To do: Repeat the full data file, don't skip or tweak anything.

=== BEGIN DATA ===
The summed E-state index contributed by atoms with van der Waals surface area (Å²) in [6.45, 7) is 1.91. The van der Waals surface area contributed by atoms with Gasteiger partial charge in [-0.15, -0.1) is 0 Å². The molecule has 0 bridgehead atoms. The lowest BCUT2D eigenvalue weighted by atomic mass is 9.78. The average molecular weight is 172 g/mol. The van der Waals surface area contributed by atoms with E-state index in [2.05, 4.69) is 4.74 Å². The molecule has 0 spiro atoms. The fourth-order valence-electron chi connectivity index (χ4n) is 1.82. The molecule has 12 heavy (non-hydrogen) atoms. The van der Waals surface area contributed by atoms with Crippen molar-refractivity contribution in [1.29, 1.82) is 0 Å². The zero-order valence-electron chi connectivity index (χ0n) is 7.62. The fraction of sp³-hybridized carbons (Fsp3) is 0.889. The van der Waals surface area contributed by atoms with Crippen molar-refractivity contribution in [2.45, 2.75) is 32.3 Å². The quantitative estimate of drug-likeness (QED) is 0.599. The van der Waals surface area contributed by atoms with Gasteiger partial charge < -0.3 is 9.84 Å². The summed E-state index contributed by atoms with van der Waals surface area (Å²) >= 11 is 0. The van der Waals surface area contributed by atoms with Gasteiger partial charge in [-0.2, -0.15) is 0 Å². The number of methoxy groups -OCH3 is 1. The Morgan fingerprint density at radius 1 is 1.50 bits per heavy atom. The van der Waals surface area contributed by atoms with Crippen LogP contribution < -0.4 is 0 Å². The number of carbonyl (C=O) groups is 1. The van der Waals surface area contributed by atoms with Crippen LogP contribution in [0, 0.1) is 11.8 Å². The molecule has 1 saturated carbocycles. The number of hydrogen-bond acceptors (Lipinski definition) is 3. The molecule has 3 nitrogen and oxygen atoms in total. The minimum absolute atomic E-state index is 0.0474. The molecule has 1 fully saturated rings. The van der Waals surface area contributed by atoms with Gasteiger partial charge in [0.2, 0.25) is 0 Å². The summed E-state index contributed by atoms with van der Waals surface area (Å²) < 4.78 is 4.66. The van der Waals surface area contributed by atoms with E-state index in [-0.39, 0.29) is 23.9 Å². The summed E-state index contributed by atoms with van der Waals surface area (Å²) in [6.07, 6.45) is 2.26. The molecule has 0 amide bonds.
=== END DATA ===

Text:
The summed E-state index contributed by atoms with van der Waals surface area (Å²) in [6.45, 7) is 1.91. The van der Waals surface area contributed by atoms with Gasteiger partial charge in [-0.15, -0.1) is 0 Å². The molecule has 0 bridgehead atoms. The lowest BCUT2D eigenvalue weighted by atomic mass is 9.78. The average molecular weight is 172 g/mol. The van der Waals surface area contributed by atoms with E-state index in [2.05, 4.69) is 4.74 Å². The molecule has 0 spiro atoms. The fourth-order valence-electron chi connectivity index (χ4n) is 1.82. The molecule has 12 heavy (non-hydrogen) atoms. The van der Waals surface area contributed by atoms with Crippen molar-refractivity contribution in [1.29, 1.82) is 0 Å². The zero-order valence-electron chi connectivity index (χ0n) is 7.62. The fraction of sp³-hybridized carbons (Fsp3) is 0.889. The van der Waals surface area contributed by atoms with Crippen molar-refractivity contribution in [2.45, 2.75) is 32.3 Å². The quantitative estimate of drug-likeness (QED) is 0.599. The van der Waals surface area contributed by atoms with Gasteiger partial charge < -0.3 is 9.84 Å². The summed E-state index contributed by atoms with van der Waals surface area (Å²) >= 11 is 0. The van der Waals surface area contributed by atoms with Gasteiger partial charge in [-0.2, -0.15) is 0 Å². The number of methoxy groups -OCH3 is 1. The Morgan fingerprint density at radius 1 is 1.50 bits per heavy atom. The van der Waals surface area contributed by atoms with Crippen LogP contribution < -0.4 is 0 Å². The number of carbonyl (C=O) groups is 1. The van der Waals surface area contributed by atoms with Crippen LogP contribution in [0, 0.1) is 11.8 Å². The molecule has 1 saturated carbocycles. The number of hydrogen-bond acceptors (Lipinski definition) is 3. The molecule has 3 nitrogen and oxygen atoms in total. The minimum absolute atomic E-state index is 0.0474. The molecule has 1 fully saturated rings. The van der Waals surface area contributed by atoms with Gasteiger partial charge in [0.2, 0.25) is 0 Å². The summed E-state index contributed by atoms with van der Waals surface area (Å²) < 4.78 is 4.66. The van der Waals surface area contributed by atoms with E-state index in [-0.39, 0.29) is 23.9 Å². The summed E-state index contributed by atoms with van der Waals surface area (Å²) in [6.07, 6.45) is 2.26. The molecule has 0 amide bonds.